Prague is a compact city. You will never need a taxi or public transport. Most sights in the historic center are within walking distance of each other. Prague must be enjoyed by looking both up and down. Gothic, Baroque and Art Nouveau architecture tower overhead, while beneath your feet the pavements dazzle with mosaic inlays. Just before the clock strikes the hour, you hurry to Old Town Square and watch the spectacle of the Astronomical Clock. Amble across Charles Bridge and mix with a sea of tourists, buskers, hawkers and the occasional Czech who actually uses the bridge to cross the river.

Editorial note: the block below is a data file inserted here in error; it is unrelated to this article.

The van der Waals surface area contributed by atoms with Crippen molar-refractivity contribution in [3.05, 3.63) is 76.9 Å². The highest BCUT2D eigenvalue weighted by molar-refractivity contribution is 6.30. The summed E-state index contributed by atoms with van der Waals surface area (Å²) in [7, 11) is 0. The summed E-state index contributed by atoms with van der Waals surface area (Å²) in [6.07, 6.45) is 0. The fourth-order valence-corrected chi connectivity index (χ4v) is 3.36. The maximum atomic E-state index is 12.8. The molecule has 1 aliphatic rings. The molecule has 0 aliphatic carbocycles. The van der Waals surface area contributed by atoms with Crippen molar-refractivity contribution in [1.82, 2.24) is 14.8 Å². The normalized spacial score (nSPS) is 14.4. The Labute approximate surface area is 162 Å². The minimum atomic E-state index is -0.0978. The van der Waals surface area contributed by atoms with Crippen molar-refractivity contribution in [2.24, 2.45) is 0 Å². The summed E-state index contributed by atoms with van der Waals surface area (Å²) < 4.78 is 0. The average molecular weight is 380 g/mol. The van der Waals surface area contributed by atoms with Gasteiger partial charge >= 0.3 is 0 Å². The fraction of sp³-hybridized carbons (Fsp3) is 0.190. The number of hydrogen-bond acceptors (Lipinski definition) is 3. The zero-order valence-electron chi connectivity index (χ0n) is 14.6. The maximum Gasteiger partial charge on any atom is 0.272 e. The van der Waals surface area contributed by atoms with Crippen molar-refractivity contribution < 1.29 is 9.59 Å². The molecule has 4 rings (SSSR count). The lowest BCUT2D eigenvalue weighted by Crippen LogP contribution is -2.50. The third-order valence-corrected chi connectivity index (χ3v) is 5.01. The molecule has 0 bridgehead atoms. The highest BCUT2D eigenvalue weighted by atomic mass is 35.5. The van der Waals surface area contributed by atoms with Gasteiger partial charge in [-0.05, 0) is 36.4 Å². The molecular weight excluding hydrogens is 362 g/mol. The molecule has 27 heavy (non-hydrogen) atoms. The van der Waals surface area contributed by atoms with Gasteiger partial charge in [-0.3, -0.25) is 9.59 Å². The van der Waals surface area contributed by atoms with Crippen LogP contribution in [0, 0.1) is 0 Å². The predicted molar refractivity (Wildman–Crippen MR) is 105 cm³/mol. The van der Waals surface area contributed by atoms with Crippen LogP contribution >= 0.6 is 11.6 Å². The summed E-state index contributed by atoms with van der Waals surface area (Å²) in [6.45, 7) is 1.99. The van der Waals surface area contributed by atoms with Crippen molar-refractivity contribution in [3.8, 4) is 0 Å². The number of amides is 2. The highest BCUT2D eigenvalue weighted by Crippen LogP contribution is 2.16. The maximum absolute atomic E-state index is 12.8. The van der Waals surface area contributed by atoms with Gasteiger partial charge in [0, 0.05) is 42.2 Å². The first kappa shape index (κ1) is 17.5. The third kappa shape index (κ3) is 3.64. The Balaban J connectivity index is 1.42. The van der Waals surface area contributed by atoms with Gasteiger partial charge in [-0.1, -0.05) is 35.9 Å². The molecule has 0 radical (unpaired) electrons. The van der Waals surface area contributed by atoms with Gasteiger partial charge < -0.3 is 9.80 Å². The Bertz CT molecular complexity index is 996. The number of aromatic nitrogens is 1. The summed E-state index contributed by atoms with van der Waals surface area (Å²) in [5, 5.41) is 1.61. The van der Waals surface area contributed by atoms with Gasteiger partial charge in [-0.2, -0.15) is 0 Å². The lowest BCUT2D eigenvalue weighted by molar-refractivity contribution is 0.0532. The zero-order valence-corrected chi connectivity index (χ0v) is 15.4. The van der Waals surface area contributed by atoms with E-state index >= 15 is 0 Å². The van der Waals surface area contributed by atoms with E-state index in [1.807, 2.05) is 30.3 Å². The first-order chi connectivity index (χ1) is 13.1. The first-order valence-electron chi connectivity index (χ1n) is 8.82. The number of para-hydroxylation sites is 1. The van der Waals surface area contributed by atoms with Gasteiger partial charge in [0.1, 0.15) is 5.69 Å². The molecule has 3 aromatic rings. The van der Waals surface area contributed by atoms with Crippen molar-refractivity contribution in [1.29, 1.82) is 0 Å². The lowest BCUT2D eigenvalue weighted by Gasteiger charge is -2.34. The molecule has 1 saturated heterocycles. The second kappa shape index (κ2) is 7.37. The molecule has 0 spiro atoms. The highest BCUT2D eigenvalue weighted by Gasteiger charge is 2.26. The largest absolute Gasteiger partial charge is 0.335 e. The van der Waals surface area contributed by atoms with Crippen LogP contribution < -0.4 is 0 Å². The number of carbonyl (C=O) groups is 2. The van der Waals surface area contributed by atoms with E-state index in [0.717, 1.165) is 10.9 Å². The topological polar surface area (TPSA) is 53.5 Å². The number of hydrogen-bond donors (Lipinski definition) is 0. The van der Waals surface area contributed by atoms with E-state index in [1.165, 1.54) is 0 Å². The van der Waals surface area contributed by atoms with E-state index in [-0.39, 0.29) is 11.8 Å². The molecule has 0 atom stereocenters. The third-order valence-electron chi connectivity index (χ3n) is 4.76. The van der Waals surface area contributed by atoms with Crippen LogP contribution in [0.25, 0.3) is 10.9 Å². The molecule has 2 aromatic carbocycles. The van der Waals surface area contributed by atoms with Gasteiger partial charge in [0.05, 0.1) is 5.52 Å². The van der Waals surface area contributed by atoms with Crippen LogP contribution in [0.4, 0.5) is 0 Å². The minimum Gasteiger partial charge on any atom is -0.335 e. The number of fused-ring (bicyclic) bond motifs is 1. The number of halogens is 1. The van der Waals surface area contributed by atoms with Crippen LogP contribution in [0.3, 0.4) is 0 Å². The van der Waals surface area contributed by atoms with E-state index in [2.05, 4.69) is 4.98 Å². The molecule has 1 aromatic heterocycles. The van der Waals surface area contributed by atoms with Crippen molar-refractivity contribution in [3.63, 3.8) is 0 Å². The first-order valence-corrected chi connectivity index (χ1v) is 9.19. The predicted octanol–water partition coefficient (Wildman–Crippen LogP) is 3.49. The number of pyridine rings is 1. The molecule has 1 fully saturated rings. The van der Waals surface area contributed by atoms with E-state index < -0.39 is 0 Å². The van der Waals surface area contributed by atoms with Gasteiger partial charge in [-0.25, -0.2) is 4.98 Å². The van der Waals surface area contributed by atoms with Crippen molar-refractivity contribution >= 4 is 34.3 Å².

From here, walk up Nerudova Street past Baroque townhouses identifying themselves with painted signs instead of house numbers: the Three Violins once home to a family of violin makers. Take the tour of Prague Castle and watch the changing of the guards at noon. They no longer wear drab uniforms from communist days. Vaclav Havel, the first president of the Czech Republic, commissioned costume designer Theodor Pistek to design new uniforms.
The Dancing House, an extraordinary example of modern architecture, consists of two towers vaguely reminiscent of ballroom dancers. Book a table in chic and expensive restaurant Celeste on the top floor for sweeping views of Prague Castle. A more moderate place to enjoy the view is in the summer beer garden in Letna, one of the many parks in Prague.
Prague has so much to offer that it is difficult to know where to start. Here is a list of 10 Best sightseeing.